So ESPN/EXPN posted the first part of an interview they did with Jon Byers, one of the founders of Eastern Bikes and a one-time vert shredder. There's some interesting tidbits in there (Eastern was started with $3,000) and it's worth reading—but personally, I'm more interested in Part II, where Byers (and Leigh Ramsdell?) will discuss "where Eastern is going next, about slicing slots in seattubes, making mountainbikes, and pushing the boundaries of BMX technology in good directions."

Whoops, just threw up a little bit.

I hope Byers also explains why NASCAR engineers are qualified to design BMX frames that do more than go fast and turn left. And maybe he could also comment on Project Tank, which goes fast and doesn't really turn at all.

Friday, May 22, 2009

Word To James Shepherd

When I saw the news that S&M was re-releasing a limited run of OG Holmes frames (in 1", apparently, judging from the plans to make a "matching" fork/stem/headset), the first thing I thought of was an old "Sheep Bites" editorial from RIDE (or Ride UK?) that Austin legend James Shepherd wrote back in '96. (I thought of the same piece when I saw the double-toptube Subrosa Pandora, a tribute to a frame style that few kids these days ever rode—or even saw.)

Well, it just so happened that I typed the whole thing into Word a while back—probably when I was outraged over something on Vintage BMX. I'm pretty sure I e-mailed it to a few people, but never posted it anywhere. The second-to-last paragraph pretty much sums up what I think of things like the Holmes re-issue and the Subrosa RL-20II (somewhere, a kid who's stoked on that frame has no idea what I'm talking about).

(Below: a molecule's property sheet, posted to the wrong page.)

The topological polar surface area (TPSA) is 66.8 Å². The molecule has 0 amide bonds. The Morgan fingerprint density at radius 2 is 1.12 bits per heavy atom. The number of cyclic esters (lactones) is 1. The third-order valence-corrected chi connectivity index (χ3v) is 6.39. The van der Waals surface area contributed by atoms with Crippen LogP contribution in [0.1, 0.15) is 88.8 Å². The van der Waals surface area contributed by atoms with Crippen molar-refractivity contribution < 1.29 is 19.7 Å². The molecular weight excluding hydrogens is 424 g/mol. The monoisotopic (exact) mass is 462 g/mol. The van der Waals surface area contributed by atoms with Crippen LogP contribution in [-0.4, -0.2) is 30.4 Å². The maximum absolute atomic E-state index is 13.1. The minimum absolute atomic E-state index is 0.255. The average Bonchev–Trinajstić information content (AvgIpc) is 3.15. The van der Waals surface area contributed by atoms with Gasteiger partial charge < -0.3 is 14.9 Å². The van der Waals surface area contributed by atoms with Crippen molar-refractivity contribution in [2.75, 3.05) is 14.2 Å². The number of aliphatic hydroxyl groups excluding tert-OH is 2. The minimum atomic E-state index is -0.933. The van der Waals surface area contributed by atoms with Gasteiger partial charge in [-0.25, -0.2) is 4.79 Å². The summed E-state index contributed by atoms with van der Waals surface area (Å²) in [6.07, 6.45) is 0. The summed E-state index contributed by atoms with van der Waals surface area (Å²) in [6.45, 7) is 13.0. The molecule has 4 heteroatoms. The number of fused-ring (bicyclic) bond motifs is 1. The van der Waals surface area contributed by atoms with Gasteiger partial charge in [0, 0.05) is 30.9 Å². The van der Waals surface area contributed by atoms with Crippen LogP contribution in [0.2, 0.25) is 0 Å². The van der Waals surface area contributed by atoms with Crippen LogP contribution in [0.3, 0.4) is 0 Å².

Here's the piece in its entirety:

"Remember your roots." Old guys with real DX pedals and a closet full of magazines love the roots. Hey, I'm down with the roots just like the next guy, but you can't go overboard. Sure, looking back a lot of really cool stuff happened. In general, though, the sport was pretty gay. Mostly because the average rider had no clue. I had no clue. Jimmy'Z shorts. Fold-out-motorcycle-style-bitch pegs, mags and no f***ing clue.

Today, with rider-owned magazines and bike companies, people know what's up. John Q. Rider wouldn't stand for the crap that used to be shoveled out. It wasn't anyone's fault, really, the sport was new and just blew up. One day you were some pin-headed kid, and the next you're a high-paid pin head pro riding for a company run by an old man. It's really pretty funny. I won't go over everything, we'll just wade through a few of the more idiotic parts of the sea that was BMX AND FREESTYLE.

First of all, let's talk bikes. I hear people whining about how some new frame sucks, or that forks bend too easily. You want to talk about crappy bikes, bikes used to SUCK. I mean really SUCK. Try getting a Spin Master to work with caliper brakes on mags at the age of thirteen. It just doesn't happen, my friends. Clueless companies made stupid frames with standing platforms that extended as far back as the rear axle. Great for carrying luggage, not so good for schralping on down at the spot. If you want to show your roots, ride an old MCS Styler, but you won't be retro, you'll be retarded.

Now let's talk pros. Ex-superstar Mike Dominguez took his bike out of its box a total of six times one year. Those six times were to ride contests, which were part of his contract. No longer wanting to ride, but still wanting to draw a check, he rode as little as he possibly could, and people loved it. It was a little before the whole "ride to live, live to ride" thing.